Bill Tally, PhD, investigates the educational uses of digital media in schools, libraries, museums, and communities. He is especially interested in understanding how the strategic use of digital tools can make social studies and humanities learning rigorous, meaningful, and engaging.
Tally’s work is distinguished by a focus on applied research and collaboration with teachers, media designers, and content experts. Drawing on his background in research, he has led ambitious efforts to develop digital tools, such as Zoom In, that support teaching and learning in multiple disciplines. Tally has also conducted formative and summative evaluations that help program developers assess and refine a wide array of initiatives focused on digital games and storytelling, the needs of diverse learners, and teacher professional development. He is a frequent speaker and writer on issues of media, children, and learning.
Tally holds a PhD in sociology from the City University of New York.
“Social studies teachers still need lots of support in learning how to act on the new standards and combine the traditional demands of content mastery with a greater focus on literacy skills.”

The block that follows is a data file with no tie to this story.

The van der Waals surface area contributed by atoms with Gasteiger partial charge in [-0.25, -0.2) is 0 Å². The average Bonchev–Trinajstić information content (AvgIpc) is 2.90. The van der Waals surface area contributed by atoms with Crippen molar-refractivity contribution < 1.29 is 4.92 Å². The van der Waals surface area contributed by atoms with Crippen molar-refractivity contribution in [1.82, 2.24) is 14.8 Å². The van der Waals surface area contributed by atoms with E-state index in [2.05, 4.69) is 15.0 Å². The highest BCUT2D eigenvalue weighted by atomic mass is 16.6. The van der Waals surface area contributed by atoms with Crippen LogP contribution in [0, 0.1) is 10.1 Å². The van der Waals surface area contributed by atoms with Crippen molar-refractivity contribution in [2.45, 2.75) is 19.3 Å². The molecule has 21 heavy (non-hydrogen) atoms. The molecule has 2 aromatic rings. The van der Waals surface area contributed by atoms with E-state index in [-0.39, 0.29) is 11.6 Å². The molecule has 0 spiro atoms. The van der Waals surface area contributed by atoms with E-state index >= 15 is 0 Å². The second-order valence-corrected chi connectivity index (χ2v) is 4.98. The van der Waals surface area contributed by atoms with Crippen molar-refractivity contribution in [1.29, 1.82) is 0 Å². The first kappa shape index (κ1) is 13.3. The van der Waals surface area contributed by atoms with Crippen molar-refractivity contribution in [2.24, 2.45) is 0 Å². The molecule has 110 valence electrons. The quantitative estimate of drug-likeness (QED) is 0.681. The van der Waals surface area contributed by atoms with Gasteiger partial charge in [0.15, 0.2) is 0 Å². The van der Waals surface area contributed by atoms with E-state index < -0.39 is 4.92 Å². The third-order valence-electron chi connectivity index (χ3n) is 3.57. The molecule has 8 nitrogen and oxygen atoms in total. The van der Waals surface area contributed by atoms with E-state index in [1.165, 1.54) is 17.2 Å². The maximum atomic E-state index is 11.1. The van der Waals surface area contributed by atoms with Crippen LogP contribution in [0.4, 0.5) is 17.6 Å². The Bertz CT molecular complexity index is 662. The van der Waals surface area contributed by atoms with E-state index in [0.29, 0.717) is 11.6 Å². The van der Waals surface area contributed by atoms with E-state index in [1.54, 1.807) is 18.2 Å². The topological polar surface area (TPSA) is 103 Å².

Getting Adolescents to Argue (In the History Classroom)
Using Historical RPGs to Teach History Content and Critical Thinking Skills
Tally, B., & Goldenberg, L. (2010). Fostering historical thinking with digitized primary sources. In L. Schrum (Ed), Considerations on technology and teachers: The Best of JRTE. New York, NY: ISTE.
Tally, B. (2007, Spring). Digital technology and the end of social studies education. Theory and Research in Social Education, 35(2), 305–321.
Brunner, C., & Tally, W. (1999). The new media literacy handbook: An educator's guide to bringing new media into the classroom. New York, NY: Anchor Books.